Once upon a time, any “hybrid vehicle” would qualify the owner for a generous income tax credit and give the owner authorization to drive in carpool lane without a passenger, without fear of getting a ticket.

Current Tax Benefits

But now in 2019, in order to get both of these favorable benefits, the owner of car must buy a super ultra-emission car. Essentially this means the car must be electric vehicle.  Liquified petroleum gas (“LPG”) and compressed natural gas (“CNG”) cars also qualify.  I will focus on the electric vehicles below.

The owner of a Tesla would get a federal credit of $3,750 (for cars acquired January 1 to June 30, 2019) or a credit of $1,875 (for cars acquired from July 1 to December 31, 2019). Other electric vehicles still qualify for the full $7,5000 federal tax credit https://www.edmunds.com/fuel-economy/the-ins-and-outs-of-electric-vehicle-tax-credits.html.

Refueling Demand

But as most people know, the big problem with these cars is range anxiety.  These cars must have the electricity recharged before hitting the maximum miles driven for that type of vehicle. Unlike a traditional combustible car engine that can be refueled in 5 to 10 minutes, it could take as many hours to recharge these types of vehicles in lower voltage situations. Fortunately, there are now many recharging stations with higher voltage, which could charge a car in as little as 30 minutes.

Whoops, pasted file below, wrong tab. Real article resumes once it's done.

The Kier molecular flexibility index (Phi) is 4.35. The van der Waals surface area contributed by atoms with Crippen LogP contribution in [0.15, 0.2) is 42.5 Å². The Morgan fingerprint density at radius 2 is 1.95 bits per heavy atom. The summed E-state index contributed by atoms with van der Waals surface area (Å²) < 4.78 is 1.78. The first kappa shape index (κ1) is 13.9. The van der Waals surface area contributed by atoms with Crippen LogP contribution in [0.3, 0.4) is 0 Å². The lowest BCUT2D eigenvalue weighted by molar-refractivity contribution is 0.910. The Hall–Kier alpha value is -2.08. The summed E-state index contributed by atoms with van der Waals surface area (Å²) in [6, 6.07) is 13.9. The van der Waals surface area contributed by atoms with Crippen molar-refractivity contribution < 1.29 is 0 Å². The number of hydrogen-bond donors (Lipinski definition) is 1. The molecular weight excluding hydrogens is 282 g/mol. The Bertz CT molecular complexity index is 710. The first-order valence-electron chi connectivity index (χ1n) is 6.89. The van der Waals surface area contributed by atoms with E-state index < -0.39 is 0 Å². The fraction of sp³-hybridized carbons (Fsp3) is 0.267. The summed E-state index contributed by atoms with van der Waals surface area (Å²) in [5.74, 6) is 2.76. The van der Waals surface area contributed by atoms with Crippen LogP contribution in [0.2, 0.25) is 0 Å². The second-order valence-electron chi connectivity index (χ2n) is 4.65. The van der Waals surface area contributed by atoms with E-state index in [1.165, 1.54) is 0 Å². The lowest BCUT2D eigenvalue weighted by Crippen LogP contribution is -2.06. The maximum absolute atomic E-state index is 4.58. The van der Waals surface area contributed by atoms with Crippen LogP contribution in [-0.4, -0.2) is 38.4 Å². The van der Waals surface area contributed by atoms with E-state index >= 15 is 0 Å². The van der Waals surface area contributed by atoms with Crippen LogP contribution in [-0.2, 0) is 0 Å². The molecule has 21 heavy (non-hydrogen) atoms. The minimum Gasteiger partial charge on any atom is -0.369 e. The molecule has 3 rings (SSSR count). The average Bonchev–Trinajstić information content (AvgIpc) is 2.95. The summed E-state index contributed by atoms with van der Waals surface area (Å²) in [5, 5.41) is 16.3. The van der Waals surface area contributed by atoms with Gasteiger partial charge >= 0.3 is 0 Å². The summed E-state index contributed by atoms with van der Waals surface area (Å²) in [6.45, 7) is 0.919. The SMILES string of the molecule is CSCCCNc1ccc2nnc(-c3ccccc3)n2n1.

Congress several years ago enacted legislation which gives a business owner a federal tax credit for the smaller of 30% of the cost of the depreciable refueling property or $30,000 per location. The depreciable basis must be reduced for the credit claimed.

If a homeowner who owns an electric vehicle and installs a new EVCSE at their main home to recharge the car’s battery they will get a federal tax credit of the lower of $1,000 or 30% of the installation cost.

You should talk to your CPA about these potential benefits to determine how they would apply to your situation.